Safely in the woods and clear of any disasters I was able to set my own pace. Set my own tempo. Set my own lines. And I felt absolutely great. I carved out the players early on. Ross, Robson and I meandered the course and railed as a three person train and took no chances. Essentially allowing ourselves to learn the course and the lines while pushing a good pace evenly.

image By lap 2 and 3 our group got a bit larger. Dennis, Ward, Brian an Mr. Hogan bridged so we had a group driving a great pace. The course was starting to flow and all of us were literally smiling. It was less race, more like a rad group ride with great friends pushing hard but having fun. Honestly, none of us felt like we were racing but our lap times were telling another story!

By the lap 3, Ross had punched to create a gap that no one was bringing back. His skills and his Niner 29’er (Cheater, Ross! HA! Kidding…) helped hgim create a gap that could be maintained by teh type of rider he is: Smooth consistent and technical. By this point I am still grooving until the unthinkable! I throw a chain over the outside ring on the back side of the course. As is customary these days, I lose my obligatory ‘5’ spots. The racing is simply that tight and you can NOT make a single mistake. Unless you have the motor to overcome other huge motors, you simply have to stay smooth and problem free. Bummer but I had to get off and re-assemble the mess.

Dubba was manning the pits for me (and I would for he and Pete later in the day) and I dumped of that bike, imageclogged with ice and muck that caused the derailieur drama. Before the start, Dubba and I could not source De-Icer yet while racing, he was able to get it and load my back up bike with the goodness. It proved effective to keep the drive train clear.

So with the train of dudes now clear of me given my mis-hap and my bike change (as quick as it was), I had my work to do. I drilled it to bridge to my teamie Brian who was gapped by the chasing group going after Ross. B and I would try to push to the next group. The unfortunate part was that we were running out of laps!We wren't going to get on.

Bri and I dove in and out of the single track, in and out of the snow and mud. It was super fast and fun! By the closing of the bell lap, he and I popped out on the pavement together towards the finish and he had a 10 meter gap. Even as team mates, we have to sprint for it! You all know what I’m sayin’! I dropped it into the 46 x 12 and bridged, threw, and B had the distance by a tire to take 7th. Me 8th….again! Ha! Seems to be my number this year.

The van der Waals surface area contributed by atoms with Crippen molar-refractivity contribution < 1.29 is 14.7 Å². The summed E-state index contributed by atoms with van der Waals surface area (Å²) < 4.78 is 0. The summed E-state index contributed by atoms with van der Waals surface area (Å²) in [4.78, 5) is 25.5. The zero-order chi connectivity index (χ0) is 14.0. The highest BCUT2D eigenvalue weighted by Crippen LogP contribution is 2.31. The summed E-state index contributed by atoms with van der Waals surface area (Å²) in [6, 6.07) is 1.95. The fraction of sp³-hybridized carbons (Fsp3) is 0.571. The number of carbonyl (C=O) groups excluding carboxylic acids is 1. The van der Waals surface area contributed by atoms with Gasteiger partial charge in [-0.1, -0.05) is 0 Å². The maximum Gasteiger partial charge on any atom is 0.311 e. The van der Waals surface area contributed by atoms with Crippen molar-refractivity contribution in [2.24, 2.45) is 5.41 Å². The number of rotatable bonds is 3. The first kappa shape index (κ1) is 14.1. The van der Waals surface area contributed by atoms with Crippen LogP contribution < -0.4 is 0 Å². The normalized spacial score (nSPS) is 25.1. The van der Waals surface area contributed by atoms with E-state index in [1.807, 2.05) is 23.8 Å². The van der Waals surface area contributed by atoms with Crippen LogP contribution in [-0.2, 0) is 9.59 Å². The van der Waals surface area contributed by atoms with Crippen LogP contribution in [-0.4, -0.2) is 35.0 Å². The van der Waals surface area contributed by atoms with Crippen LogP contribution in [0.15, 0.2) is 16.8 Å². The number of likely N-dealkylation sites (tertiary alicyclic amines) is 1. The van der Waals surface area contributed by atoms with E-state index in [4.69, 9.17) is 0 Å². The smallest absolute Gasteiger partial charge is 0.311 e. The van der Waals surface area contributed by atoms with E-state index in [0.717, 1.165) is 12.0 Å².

Good news is that I raced consistently enough over the course of the 4 race series to take 3rd overall…de laatste podium plaats. $100 bucks and socks! Giddy up! So all is not lost, sports fans.

So all-in-all what a great day of racing. Fanatical racers out in the sheet and piss-muck with smiles all over the place. And on the horizon, the state championships are looming. Damn! I think I need to start training. Hup?

Cross Racing Week 8 | 8 Ball


8th. Can’t seem to break the curse of the 8 ball. By most standards, top 10 is an achievement in itself…and the crew we have here in Colorado is about as fast as it gets. And yet even while I am in the mix, I am the master of self-inflicted misery. It’s awesome. I’ll walk you through all that nonsense in a minute…

This weekend brought some great racing to the Front Range. The Rocky Mounts School Yard Cross went off Saturday and lots of smiles were had…or so I hear as I took a well needed rest day with the family and forgot all about ‘cross for a day. Check out some of the pics of the course and Boups’ man-made mud drama here.

Sunday I was back on it. I took the drive out to what felt like Kansas to the up and coming town of Brighton, CO for Alpha Cross.  It’s about an hour’s drive from Boulder but when I got there the scene was pumping. LG on announcing duties, jumpy castle for the kids, food, beer…a good ‘ol cross. image

The course was literally carved out of the prairie, the Alpha Cross crew having clearly labored to make a course that was fun and technical, using every part of the open space they had at their disposal to weave the course. A lot of the course was fire road that had been completely swamped out by mud from the precip we’d had over the last few weeks, driven over by trucks, then dried. So it was a bump fest. Thank goodness there was no new precip as the course would not have been rideable. It’s different soil than at Xilinx from our mud fest last weekend with clay earth that would have made the course impassable. It featured a huge Nor Cal style run up…one I haven’t seen since racing at Watsonville ages ago.